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Does this sound like a better alternative?

OK we all know that the so-called "stimulus bill" contains lots of pork and some infrastructure spending that might put people to work for a limited time but not create lasting jobs.
In a nutshell here is what House Republicans proposed:

The Economic Recovery and Middle-Class Tax Relief Act of 2009, promises a host of tax-cutting measures. It includes a 5 percent "across the board" income tax cut; an increase in the child tax credit from $1,000 to $5,000; a freeze on capital gains and dividends tax rates at 15 percent; and a number of other measures targeted toward businesses".

Politics and partisanship aside, does this sound like a better plan to you?
Why or why not?

Answer Question

Asked by MojitoMama at 2:38 AM on Feb. 3, 2009 in Politics & Current Events

Level 2 (6 Credits)
Answers (47)
  • I think a combination of both would work. Cutting income tax for people does not help create jobs. I am not sure a 5% income tax credit is going to allow people to run out and buy cars (which helps the failing auto industry), afford new mortgages, or increase our buying power.

    The issues with our economy are not so cut and dry. I wish they were!

    Answer by jcsscfam5 at 2:43 AM on Feb. 3, 2009

  • I honestly don't know. It all sounds temporary to me. I don't mind a temporary fix while we're waiting on the permanent fixes to move into position.

    Answer by MamaChamp at 3:02 AM on Feb. 3, 2009

  • Sounds great. Tax cuts have worked in the past and have a proven track record the whole bailouts have not worked and never have. I would be thrilled with this. Won't happen though.

    Answer by Anonymous at 3:10 AM on Feb. 3, 2009


    Cut my taxes, I will hire more people. CREATES JOBS!!!!!

    Answer by mustbeGRACE at 5:34 AM on Feb. 3, 2009

  • Ohh and I believe there is also a mortgage interest rate drop to 4%...  I need to read the details. they were just talking about it on the news this AM. 

    Hrmmm putting more money in middle Americans pocket? I too am a small business gal. That would likely boost my business if middle America has more discretionary income. Cut my taxes, I can afford to hire back the person I let go or upgrade business equipment to make me more competitive...

    Wow a concept that leaves an opportunity for more discretionary income in the Middle America's pocket then the proposed sexually transmitted disease research??

    Say it aint so!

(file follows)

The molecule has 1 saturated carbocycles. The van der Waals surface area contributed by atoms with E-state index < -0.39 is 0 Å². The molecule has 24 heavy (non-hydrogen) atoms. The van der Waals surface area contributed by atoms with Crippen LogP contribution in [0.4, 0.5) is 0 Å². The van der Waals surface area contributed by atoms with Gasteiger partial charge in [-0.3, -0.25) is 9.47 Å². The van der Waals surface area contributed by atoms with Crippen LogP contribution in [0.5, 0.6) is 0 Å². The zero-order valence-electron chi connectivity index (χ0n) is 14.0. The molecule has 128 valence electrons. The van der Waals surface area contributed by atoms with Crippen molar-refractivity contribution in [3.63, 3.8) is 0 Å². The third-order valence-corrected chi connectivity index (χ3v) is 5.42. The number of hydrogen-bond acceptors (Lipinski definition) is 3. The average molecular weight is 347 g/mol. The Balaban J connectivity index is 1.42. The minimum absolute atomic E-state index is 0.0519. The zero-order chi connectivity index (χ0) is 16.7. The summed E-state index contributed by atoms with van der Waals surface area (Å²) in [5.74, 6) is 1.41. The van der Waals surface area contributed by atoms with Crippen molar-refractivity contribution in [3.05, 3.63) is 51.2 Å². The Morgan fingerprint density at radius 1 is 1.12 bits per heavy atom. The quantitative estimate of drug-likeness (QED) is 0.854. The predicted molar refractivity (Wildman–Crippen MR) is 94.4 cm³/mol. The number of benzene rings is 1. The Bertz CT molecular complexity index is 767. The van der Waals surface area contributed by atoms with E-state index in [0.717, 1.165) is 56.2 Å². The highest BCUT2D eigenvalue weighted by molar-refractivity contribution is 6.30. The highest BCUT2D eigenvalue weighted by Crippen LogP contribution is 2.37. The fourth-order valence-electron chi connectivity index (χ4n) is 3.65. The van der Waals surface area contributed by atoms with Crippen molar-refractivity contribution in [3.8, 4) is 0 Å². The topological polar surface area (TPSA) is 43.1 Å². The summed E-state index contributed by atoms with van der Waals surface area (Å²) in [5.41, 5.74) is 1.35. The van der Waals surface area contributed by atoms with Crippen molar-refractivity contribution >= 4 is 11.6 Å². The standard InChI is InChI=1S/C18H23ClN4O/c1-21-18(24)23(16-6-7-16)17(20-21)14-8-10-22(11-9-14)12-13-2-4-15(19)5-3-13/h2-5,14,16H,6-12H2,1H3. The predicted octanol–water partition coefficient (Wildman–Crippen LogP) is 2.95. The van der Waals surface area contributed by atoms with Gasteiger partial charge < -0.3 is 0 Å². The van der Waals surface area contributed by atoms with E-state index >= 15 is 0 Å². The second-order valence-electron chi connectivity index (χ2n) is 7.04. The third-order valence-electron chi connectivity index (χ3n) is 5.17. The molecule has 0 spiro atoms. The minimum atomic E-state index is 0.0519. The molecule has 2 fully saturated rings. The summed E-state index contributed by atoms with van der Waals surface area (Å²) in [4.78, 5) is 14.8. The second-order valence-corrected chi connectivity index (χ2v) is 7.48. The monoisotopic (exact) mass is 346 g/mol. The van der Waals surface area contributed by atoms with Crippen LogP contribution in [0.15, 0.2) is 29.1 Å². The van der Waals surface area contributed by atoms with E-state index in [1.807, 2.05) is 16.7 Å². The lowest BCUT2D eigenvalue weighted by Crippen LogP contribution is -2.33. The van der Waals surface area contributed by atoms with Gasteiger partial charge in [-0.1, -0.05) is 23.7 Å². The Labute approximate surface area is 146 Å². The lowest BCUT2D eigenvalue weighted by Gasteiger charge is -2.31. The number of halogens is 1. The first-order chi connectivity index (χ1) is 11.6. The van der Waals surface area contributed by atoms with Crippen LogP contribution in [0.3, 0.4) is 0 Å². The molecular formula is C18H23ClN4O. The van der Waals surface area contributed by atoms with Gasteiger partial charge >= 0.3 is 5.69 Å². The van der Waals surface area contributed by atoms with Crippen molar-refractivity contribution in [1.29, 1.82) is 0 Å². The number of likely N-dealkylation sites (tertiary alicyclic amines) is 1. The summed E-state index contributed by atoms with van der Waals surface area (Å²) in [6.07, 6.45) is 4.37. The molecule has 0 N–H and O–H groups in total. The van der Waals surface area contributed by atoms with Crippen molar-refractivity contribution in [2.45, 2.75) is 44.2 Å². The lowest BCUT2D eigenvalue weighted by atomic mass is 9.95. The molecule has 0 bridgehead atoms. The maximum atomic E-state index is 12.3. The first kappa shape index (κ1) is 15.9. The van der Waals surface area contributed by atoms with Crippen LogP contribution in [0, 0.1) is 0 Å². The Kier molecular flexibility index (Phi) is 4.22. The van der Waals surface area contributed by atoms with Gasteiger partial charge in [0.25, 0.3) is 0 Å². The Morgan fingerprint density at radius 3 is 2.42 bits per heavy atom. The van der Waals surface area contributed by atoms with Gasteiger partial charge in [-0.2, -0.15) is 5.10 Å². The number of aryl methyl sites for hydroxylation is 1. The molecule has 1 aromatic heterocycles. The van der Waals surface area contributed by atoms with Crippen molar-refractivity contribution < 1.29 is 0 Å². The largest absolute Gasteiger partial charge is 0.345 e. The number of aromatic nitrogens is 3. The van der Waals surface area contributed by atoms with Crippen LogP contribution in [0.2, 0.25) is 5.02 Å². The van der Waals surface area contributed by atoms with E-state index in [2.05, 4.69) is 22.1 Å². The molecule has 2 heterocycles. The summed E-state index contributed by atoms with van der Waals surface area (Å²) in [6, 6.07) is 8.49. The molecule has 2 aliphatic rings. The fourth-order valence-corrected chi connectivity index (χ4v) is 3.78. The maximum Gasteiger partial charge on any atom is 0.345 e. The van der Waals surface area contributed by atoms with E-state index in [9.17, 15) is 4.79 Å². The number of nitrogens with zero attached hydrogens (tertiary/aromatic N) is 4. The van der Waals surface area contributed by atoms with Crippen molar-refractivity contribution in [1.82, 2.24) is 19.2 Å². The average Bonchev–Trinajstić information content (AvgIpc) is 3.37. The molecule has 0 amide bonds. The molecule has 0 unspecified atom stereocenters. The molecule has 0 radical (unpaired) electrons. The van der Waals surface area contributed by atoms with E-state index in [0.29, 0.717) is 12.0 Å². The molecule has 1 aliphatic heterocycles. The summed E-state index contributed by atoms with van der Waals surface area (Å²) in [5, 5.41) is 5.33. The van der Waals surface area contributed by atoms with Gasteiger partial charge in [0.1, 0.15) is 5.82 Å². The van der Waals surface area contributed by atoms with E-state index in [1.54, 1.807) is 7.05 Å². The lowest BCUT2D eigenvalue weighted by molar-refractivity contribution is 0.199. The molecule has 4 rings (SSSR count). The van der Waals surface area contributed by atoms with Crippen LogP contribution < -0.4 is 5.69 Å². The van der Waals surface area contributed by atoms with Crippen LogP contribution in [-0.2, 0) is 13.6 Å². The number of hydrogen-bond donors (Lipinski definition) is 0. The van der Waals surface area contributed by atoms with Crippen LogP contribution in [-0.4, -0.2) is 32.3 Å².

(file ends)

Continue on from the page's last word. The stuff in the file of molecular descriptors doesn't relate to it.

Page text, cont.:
Answer by grlygrlz2 at 7:36 AM on Feb. 3, 2009

  • They need to encourage business expansion, period. All these government created programs aren't doing that, but the tax cuts need to be tied into expansion, not just gifted. Penalties for outsourcing, bonuses for job creation. Want to put a real dent in outsourcing - add a huge tariff on toll-free international phone traffic.

    Answer by NotPanicking at 7:57 AM on Feb. 3, 2009

  • NotPanicking, I've actually thought that one for a long time but not just with toll free international phone traffic but with all goods and services shipped over seas. If they taxed the hell out of more goods and services outsourced then the jobs would stay here because it will not be cost effective to ship them out. Then you have more jobs right here. More jobs, more income, more income more spending big boost in the economy.


    Answer by babyfat5 at 8:23 AM on Feb. 3, 2009

  • When Obama talked about a tax cut for the middle class he was called a socialist and accused of spreading the wealth around. Why isn't this rose always a rose? I'm sorry I know you said no partisan stuff but that's always been unclear to me.

    Anyway, I don't think that tax cuts alone will pull us out of this mess. Investing in infrastructure is a temporary fix, but I believe the economic down turn is temporary too. The economy, by nature, is cyclical. Obviously this is a larger dip than we are used to, but it will come around. Putting people to work temporarily will get mortages paid, which will help the banks, which will stimulate confidence and lending. We need the banks to feel comfortable lending to get our economy back on track.

    Answer by beckcorc at 8:23 AM on Feb. 3, 2009

  • That was due mostly to Obama's definition of "middle class." Under his proposal, most tax cuts would go to people who don't really pay taxes anyway - their income is low enough that they are exempt and get all the taxes taken out returned - it's a pretty "tax cut" on paper, but actually doesn't mean a thing. His top end for middle class gradually shifted lower and lower and lower until eventually (as Hillary of all people pointed out) even municipal & school employees in large areas like NY and LA would be topping out of middle class and subjected to a 35% tax rate. By the time they made the last statement, no two income family in any area with a higher cost of living would be "middle class" they'd all be in the "rich" bracket.

    Answer by NotPanicking at 8:27 AM on Feb. 3, 2009

  • more corporate welfare

    Answer by Anonymous at 8:29 AM on Feb. 3, 2009

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